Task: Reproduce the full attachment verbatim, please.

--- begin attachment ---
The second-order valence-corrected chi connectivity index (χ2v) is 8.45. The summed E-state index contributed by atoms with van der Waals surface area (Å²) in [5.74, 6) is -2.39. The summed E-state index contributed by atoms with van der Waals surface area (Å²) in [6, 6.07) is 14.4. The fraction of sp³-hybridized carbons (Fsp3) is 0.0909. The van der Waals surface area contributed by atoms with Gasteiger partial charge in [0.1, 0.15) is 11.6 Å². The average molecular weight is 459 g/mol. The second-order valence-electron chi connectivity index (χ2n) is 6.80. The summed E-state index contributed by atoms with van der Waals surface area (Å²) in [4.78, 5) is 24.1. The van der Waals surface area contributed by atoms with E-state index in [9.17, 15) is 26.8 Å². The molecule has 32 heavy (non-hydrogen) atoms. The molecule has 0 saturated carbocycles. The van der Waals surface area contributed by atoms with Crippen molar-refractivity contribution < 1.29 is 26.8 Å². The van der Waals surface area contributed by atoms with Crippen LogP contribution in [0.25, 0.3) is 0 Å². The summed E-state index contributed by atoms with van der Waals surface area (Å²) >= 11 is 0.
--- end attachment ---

The second-order valence-corrected chi connectivity index (χ2v) is 8.45. The summed E-state index contributed by atoms with van der Waals surface area (Å²) in [5.74, 6) is -2.39. The summed E-state index contributed by atoms with van der Waals surface area (Å²) in [6, 6.07) is 14.4. The fraction of sp³-hybridized carbons (Fsp3) is 0.0909. The van der Waals surface area contributed by atoms with Gasteiger partial charge in [0.1, 0.15) is 11.6 Å². The average molecular weight is 459 g/mol. The second-order valence-electron chi connectivity index (χ2n) is 6.80. The summed E-state index contributed by atoms with van der Waals surface area (Å²) in [4.78, 5) is 24.1. The van der Waals surface area contributed by atoms with E-state index in [9.17, 15) is 26.8 Å². The molecule has 32 heavy (non-hydrogen) atoms. The molecule has 0 saturated carbocycles. The van der Waals surface area contributed by atoms with Crippen molar-refractivity contribution < 1.29 is 26.8 Å². The van der Waals surface area contributed by atoms with Crippen LogP contribution in [0.25, 0.3) is 0 Å². The summed E-state index contributed by atoms with van der Waals surface area (Å²) >= 11 is 0.